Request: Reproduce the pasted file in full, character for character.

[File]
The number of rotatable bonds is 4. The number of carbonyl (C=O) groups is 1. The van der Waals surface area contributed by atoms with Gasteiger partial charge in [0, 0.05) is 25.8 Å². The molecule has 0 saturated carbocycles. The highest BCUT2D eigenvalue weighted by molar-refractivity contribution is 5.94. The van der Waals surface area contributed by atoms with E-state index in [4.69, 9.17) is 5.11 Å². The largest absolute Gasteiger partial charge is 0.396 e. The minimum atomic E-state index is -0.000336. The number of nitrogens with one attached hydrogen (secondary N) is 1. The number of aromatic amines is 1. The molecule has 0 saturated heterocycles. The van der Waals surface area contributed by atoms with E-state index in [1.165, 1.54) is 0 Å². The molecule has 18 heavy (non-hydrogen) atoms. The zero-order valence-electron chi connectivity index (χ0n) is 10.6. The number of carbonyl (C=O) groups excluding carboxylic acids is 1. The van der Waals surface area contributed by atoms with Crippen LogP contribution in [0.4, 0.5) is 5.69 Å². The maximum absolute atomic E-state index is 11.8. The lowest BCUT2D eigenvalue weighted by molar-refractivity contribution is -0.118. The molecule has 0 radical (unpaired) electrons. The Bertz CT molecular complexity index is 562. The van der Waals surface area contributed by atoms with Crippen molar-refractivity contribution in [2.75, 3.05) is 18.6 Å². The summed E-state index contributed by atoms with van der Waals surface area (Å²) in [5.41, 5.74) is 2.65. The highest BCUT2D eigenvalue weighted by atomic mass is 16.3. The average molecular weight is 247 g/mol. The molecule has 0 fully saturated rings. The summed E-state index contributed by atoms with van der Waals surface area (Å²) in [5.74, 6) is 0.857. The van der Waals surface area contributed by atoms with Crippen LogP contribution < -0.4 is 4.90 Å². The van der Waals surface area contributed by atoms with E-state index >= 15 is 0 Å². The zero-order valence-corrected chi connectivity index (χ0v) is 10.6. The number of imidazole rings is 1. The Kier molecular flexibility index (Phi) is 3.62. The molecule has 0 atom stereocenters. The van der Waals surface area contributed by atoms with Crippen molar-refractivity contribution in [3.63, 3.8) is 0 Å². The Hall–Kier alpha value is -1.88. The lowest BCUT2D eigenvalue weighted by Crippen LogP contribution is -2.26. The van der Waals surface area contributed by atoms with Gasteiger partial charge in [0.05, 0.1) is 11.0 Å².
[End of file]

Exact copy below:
The number of rotatable bonds is 4. The number of carbonyl (C=O) groups is 1. The van der Waals surface area contributed by atoms with Gasteiger partial charge in [0, 0.05) is 25.8 Å². The molecule has 0 saturated carbocycles. The highest BCUT2D eigenvalue weighted by molar-refractivity contribution is 5.94. The van der Waals surface area contributed by atoms with E-state index in [4.69, 9.17) is 5.11 Å². The largest absolute Gasteiger partial charge is 0.396 e. The minimum atomic E-state index is -0.000336. The number of nitrogens with one attached hydrogen (secondary N) is 1. The number of aromatic amines is 1. The molecule has 0 saturated heterocycles. The van der Waals surface area contributed by atoms with E-state index in [1.165, 1.54) is 0 Å². The molecule has 18 heavy (non-hydrogen) atoms. The zero-order valence-electron chi connectivity index (χ0n) is 10.6. The number of carbonyl (C=O) groups excluding carboxylic acids is 1. The van der Waals surface area contributed by atoms with Crippen LogP contribution in [0.4, 0.5) is 5.69 Å². The maximum absolute atomic E-state index is 11.8. The lowest BCUT2D eigenvalue weighted by molar-refractivity contribution is -0.118. The molecule has 0 radical (unpaired) electrons. The Bertz CT molecular complexity index is 562. The van der Waals surface area contributed by atoms with Crippen molar-refractivity contribution in [2.75, 3.05) is 18.6 Å². The summed E-state index contributed by atoms with van der Waals surface area (Å²) in [5.41, 5.74) is 2.65. The highest BCUT2D eigenvalue weighted by atomic mass is 16.3. The average molecular weight is 247 g/mol. The molecule has 0 fully saturated rings. The summed E-state index contributed by atoms with van der Waals surface area (Å²) in [5.74, 6) is 0.857. The van der Waals surface area contributed by atoms with Crippen LogP contribution < -0.4 is 4.90 Å². The van der Waals surface area contributed by atoms with E-state index >= 15 is 0 Å². The zero-order valence-corrected chi connectivity index (χ0v) is 10.6. The number of imidazole rings is 1. The Kier molecular flexibility index (Phi) is 3.62. The molecule has 0 atom stereocenters. The van der Waals surface area contributed by atoms with Crippen molar-refractivity contribution in [3.63, 3.8) is 0 Å². The Hall–Kier alpha value is -1.88. The lowest BCUT2D eigenvalue weighted by Crippen LogP contribution is -2.26. The van der Waals surface area contributed by atoms with Gasteiger partial charge in [0.05, 0.1) is 11.0 Å².